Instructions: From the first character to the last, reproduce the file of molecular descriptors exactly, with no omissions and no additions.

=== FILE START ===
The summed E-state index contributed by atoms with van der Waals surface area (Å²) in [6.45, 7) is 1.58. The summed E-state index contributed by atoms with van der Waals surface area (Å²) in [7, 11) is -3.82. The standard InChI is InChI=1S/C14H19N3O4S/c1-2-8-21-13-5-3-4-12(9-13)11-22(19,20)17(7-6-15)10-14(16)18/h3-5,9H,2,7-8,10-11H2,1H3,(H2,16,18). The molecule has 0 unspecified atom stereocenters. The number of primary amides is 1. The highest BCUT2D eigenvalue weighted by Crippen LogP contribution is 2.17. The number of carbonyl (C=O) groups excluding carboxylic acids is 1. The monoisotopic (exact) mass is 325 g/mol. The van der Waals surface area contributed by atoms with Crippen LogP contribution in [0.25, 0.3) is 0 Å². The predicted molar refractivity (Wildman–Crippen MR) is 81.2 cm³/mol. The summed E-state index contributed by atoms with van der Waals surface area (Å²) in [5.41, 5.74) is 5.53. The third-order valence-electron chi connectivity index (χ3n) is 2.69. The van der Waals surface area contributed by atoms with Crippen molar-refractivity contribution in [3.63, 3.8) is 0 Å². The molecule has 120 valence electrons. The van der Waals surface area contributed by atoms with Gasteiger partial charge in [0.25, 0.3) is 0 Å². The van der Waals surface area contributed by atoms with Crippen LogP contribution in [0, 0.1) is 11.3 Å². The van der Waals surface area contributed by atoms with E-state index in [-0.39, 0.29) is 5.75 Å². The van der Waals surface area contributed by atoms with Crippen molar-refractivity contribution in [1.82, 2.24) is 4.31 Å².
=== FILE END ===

The summed E-state index contributed by atoms with van der Waals surface area (Å²) in [6.45, 7) is 1.58. The summed E-state index contributed by atoms with van der Waals surface area (Å²) in [7, 11) is -3.82. The standard InChI is InChI=1S/C14H19N3O4S/c1-2-8-21-13-5-3-4-12(9-13)11-22(19,20)17(7-6-15)10-14(16)18/h3-5,9H,2,7-8,10-11H2,1H3,(H2,16,18). The molecule has 0 unspecified atom stereocenters. The number of primary amides is 1. The highest BCUT2D eigenvalue weighted by Crippen LogP contribution is 2.17. The number of carbonyl (C=O) groups excluding carboxylic acids is 1. The monoisotopic (exact) mass is 325 g/mol. The van der Waals surface area contributed by atoms with Crippen LogP contribution in [0.25, 0.3) is 0 Å². The predicted molar refractivity (Wildman–Crippen MR) is 81.2 cm³/mol. The summed E-state index contributed by atoms with van der Waals surface area (Å²) in [5.41, 5.74) is 5.53. The third-order valence-electron chi connectivity index (χ3n) is 2.69. The van der Waals surface area contributed by atoms with Crippen molar-refractivity contribution in [3.63, 3.8) is 0 Å². The molecule has 120 valence electrons. The van der Waals surface area contributed by atoms with Gasteiger partial charge in [0.25, 0.3) is 0 Å². The van der Waals surface area contributed by atoms with Crippen LogP contribution in [0, 0.1) is 11.3 Å². The van der Waals surface area contributed by atoms with E-state index in [-0.39, 0.29) is 5.75 Å². The van der Waals surface area contributed by atoms with Crippen molar-refractivity contribution in [1.82, 2.24) is 4.31 Å².